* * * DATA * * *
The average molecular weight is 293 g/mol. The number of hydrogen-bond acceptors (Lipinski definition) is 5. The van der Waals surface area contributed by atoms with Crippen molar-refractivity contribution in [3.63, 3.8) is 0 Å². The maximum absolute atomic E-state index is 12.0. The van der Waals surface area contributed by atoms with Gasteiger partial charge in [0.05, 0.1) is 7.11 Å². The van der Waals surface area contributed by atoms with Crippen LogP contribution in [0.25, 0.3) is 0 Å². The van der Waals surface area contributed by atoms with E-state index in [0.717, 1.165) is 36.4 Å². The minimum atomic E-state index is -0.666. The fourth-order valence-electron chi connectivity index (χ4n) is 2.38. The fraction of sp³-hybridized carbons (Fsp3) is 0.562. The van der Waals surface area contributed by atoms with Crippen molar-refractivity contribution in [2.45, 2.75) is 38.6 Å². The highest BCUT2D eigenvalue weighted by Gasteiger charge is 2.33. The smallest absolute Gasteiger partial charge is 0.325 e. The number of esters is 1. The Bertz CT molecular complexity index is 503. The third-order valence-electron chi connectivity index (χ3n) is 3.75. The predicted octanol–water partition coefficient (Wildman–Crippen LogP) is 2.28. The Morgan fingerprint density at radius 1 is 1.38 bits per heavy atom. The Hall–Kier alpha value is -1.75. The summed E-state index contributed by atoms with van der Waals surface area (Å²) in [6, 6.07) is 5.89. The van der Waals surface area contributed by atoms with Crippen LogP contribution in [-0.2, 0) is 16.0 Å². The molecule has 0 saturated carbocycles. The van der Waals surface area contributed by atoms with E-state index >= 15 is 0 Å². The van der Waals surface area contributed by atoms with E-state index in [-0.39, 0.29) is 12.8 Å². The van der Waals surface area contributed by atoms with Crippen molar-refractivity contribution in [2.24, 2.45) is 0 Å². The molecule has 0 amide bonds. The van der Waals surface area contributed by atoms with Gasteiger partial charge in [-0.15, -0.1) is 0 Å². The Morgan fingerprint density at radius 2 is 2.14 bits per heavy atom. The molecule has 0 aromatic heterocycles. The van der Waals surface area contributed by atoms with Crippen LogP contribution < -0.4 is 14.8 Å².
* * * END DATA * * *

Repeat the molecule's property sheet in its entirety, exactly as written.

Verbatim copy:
The average molecular weight is 293 g/mol. The number of hydrogen-bond acceptors (Lipinski definition) is 5. The van der Waals surface area contributed by atoms with Crippen molar-refractivity contribution in [3.63, 3.8) is 0 Å². The maximum absolute atomic E-state index is 12.0. The van der Waals surface area contributed by atoms with Gasteiger partial charge in [0.05, 0.1) is 7.11 Å². The van der Waals surface area contributed by atoms with Crippen LogP contribution in [0.25, 0.3) is 0 Å². The van der Waals surface area contributed by atoms with E-state index in [0.717, 1.165) is 36.4 Å². The minimum atomic E-state index is -0.666. The fourth-order valence-electron chi connectivity index (χ4n) is 2.38. The fraction of sp³-hybridized carbons (Fsp3) is 0.562. The van der Waals surface area contributed by atoms with Crippen molar-refractivity contribution in [2.45, 2.75) is 38.6 Å². The highest BCUT2D eigenvalue weighted by Gasteiger charge is 2.33. The smallest absolute Gasteiger partial charge is 0.325 e. The number of esters is 1. The Bertz CT molecular complexity index is 503. The third-order valence-electron chi connectivity index (χ3n) is 3.75. The predicted octanol–water partition coefficient (Wildman–Crippen LogP) is 2.28. The Morgan fingerprint density at radius 1 is 1.38 bits per heavy atom. The Hall–Kier alpha value is -1.75. The summed E-state index contributed by atoms with van der Waals surface area (Å²) in [6, 6.07) is 5.89. The van der Waals surface area contributed by atoms with Crippen LogP contribution in [-0.2, 0) is 16.0 Å². The molecule has 0 saturated carbocycles. The van der Waals surface area contributed by atoms with E-state index >= 15 is 0 Å². The van der Waals surface area contributed by atoms with E-state index in [-0.39, 0.29) is 12.8 Å². The van der Waals surface area contributed by atoms with Crippen molar-refractivity contribution in [2.24, 2.45) is 0 Å². The molecule has 0 amide bonds. The van der Waals surface area contributed by atoms with Gasteiger partial charge in [-0.15, -0.1) is 0 Å². The Morgan fingerprint density at radius 2 is 2.14 bits per heavy atom. The molecule has 0 aromatic heterocycles. The van der Waals surface area contributed by atoms with Crippen LogP contribution < -0.4 is 14.8 Å².